on 31 January 2006
Just to clear up any confusion you might have: this is a very different dictionary to the Oxford English Dictionary. This work (the New Oxford Dictionary of English - commonly abbreviated as the NODE) is intended as a reference for contemporary English usage; hence, for instance, it contains a definition for "minger" and defines "they" as both the third person plural and third person non-gender-specific singular pronoun. If you believe that dictionaries should be prescriptive rather than descriptive this will be anathema to you. If, however, you belong to the descriptive camp (or indeed want to understand what your grandchildren are saying) you'll love it.
The dictionary is layed out in 3 columns per page, the columns are about the right width for my taste but if you're used to large 2-column dictionaries you mat find them too small.
A nice touch is the vowel and consonant pronunciation symbol guides; they're repeated in the bottom margin throughout the book, which makes looking them up a lot more convenient than if they were hidden in an appendix. I also like the markers for each letter which are visible from the outside, they make finding the right place from scratch a lot more convenient.
The binding is very good: the dictionary stays open at the page you left it, and the central margins are wide enough that there is no difficulty reading to the edges of the inner columns. The paper is quite thin, as it has to be to fit 2088 pages into a reasonable-sized volume; that said, the pages are nicely opaque and it doesn't feel as though they will be easily torn in normal use.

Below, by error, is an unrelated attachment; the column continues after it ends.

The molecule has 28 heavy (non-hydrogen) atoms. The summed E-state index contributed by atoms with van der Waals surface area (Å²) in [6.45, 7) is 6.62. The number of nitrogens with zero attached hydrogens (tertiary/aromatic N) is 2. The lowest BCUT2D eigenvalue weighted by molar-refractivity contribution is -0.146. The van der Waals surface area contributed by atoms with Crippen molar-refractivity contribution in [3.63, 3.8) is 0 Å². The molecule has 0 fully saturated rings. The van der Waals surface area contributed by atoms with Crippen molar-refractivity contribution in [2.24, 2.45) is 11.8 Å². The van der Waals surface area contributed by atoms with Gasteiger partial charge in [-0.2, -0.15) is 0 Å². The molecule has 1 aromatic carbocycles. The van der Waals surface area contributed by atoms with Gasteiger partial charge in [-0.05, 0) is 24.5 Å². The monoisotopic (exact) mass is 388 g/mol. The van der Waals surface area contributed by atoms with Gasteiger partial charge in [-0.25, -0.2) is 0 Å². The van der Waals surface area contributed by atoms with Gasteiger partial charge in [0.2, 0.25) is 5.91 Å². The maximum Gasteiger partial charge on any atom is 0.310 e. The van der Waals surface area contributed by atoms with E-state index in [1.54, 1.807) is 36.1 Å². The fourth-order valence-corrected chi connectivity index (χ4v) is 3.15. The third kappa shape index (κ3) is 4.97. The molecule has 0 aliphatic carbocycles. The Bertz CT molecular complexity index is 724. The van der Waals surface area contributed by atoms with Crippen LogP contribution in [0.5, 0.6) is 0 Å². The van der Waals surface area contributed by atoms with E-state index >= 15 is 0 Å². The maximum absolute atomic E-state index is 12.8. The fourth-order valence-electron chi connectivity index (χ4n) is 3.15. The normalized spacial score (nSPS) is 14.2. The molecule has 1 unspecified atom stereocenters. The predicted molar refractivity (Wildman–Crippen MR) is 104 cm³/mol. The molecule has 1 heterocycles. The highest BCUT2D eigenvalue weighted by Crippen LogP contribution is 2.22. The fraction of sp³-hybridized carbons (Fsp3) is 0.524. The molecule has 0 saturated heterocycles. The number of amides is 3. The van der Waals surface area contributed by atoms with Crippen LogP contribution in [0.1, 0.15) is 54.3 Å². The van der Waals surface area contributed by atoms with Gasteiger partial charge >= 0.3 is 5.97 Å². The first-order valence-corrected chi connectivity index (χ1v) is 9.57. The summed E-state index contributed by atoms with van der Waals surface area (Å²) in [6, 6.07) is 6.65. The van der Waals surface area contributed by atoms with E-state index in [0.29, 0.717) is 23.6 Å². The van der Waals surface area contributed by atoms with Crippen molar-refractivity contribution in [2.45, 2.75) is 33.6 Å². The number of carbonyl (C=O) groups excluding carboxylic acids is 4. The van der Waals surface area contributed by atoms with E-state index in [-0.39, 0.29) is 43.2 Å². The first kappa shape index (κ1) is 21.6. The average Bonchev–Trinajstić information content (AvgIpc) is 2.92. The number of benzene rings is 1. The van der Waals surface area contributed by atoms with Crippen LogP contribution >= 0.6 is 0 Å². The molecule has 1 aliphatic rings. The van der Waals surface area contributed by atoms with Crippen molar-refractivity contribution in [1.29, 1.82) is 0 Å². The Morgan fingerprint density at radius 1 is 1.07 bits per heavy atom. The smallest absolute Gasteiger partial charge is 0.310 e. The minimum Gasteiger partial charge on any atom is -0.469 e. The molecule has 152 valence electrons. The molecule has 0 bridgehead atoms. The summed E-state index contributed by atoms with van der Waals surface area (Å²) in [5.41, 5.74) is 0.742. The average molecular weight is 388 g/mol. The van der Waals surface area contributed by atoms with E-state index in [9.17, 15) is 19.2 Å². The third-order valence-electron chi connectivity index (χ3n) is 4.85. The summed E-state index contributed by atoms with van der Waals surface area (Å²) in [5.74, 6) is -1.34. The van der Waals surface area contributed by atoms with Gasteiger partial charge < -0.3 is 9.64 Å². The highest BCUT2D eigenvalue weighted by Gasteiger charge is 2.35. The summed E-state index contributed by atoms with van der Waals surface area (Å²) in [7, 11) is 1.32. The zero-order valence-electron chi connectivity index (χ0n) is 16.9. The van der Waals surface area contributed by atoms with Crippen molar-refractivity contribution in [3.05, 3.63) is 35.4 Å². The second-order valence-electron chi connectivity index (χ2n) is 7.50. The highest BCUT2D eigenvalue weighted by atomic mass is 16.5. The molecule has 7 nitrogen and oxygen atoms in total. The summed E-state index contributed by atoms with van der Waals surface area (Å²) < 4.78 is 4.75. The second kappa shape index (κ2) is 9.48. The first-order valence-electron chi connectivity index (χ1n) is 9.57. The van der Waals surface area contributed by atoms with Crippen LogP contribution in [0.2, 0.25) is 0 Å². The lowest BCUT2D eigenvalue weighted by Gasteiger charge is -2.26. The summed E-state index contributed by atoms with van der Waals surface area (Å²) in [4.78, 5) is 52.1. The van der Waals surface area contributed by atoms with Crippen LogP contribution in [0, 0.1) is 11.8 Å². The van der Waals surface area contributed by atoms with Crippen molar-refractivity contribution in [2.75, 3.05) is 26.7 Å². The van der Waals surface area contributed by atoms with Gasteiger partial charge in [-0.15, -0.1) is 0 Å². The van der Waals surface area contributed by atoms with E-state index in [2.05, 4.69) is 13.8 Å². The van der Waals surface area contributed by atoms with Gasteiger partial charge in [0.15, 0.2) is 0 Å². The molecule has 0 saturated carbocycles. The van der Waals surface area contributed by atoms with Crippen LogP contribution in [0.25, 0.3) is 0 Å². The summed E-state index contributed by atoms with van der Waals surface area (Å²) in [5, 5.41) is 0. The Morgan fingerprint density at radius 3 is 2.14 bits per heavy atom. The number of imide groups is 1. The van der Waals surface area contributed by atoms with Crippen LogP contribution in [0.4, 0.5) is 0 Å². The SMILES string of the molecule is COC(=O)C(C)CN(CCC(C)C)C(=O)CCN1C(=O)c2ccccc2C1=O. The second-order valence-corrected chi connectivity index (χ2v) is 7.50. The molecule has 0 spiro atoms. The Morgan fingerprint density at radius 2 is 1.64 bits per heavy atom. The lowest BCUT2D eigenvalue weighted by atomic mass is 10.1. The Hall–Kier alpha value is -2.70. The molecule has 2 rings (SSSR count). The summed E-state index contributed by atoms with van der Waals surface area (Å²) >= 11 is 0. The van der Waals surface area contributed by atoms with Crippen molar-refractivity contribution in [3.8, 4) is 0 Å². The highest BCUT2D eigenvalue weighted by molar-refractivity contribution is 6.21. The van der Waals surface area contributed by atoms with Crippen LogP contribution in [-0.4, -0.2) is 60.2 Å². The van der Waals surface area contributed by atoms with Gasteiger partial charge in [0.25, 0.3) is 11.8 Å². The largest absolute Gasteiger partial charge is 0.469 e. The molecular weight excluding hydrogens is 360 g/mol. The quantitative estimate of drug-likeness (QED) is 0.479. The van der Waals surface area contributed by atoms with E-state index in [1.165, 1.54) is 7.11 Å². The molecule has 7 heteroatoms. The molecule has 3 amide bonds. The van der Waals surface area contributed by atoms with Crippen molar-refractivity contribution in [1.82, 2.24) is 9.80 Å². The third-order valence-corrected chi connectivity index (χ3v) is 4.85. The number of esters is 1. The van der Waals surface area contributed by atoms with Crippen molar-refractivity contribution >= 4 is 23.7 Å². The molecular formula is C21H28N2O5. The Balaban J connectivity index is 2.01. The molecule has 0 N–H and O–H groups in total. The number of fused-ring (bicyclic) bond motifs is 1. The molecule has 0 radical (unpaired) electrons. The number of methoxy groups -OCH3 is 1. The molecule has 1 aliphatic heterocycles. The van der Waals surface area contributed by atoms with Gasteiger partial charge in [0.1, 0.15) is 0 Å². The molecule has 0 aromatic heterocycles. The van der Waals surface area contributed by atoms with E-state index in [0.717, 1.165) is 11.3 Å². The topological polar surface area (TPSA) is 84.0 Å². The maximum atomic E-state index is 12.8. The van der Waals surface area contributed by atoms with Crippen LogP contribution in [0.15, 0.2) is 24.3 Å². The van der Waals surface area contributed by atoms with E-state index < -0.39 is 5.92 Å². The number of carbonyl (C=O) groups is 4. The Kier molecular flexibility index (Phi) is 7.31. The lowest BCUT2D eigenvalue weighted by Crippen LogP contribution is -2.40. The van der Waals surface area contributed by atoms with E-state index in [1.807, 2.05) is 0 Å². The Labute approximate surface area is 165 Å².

If it says 'Oxford' on it, it's worth a look. The 'Oxford Dictionary of English' is my well-thumbed resource for the definition and description of just about any word I seek. It's not the most complete dictionary of English, but for everyday desk use it's almost perfect. It's not a replacement for a good thesaurus or style guide. The 9pt serif type on a bright white background is quite legible. The book is 11 x 8.5 x 2.5 inches, and weighs about 5lbs. There are 2,054 pages of actual dictionary, in addition to front and back matter. The binding needs to be stronger, and the slick paper jacket slips and rips with constant one-handed retrieval from the shelf, so you might want to take it off.
The American usage version -- almost a necessity nowadays for writers and editors -- has identical specs.
on 4 September 2011
Dictionary and part encyclopedia (also spelt: encyclopaedia) as a reference tool this is fantastic. I am doing an Open University degree and this dictionary is a must, it provides complete definitions and guides on word usage. If you like provoking an argument amongst language snobs this is a mine of useful ammunition. Every curious mind should have a copy.
on 12 April 2012
This is the best (and biggest) dictionary that I have ever owned, with the bonus addition of encyclopaedia entries and reference pages in the middle. It's a steal at this price.
[This review is based on the 2005 2nd edition. I'm confident that the 2010 3rd edition will be just as good.]
Beats the competition (Chambers Dictionary, Collins English Dictionary) on price (when I wrote this ...) and on competence as a dictionary. The encyclopaedic entries are better than Collins (which ignores people for this purpose) and Chambers which simply doesn't have any.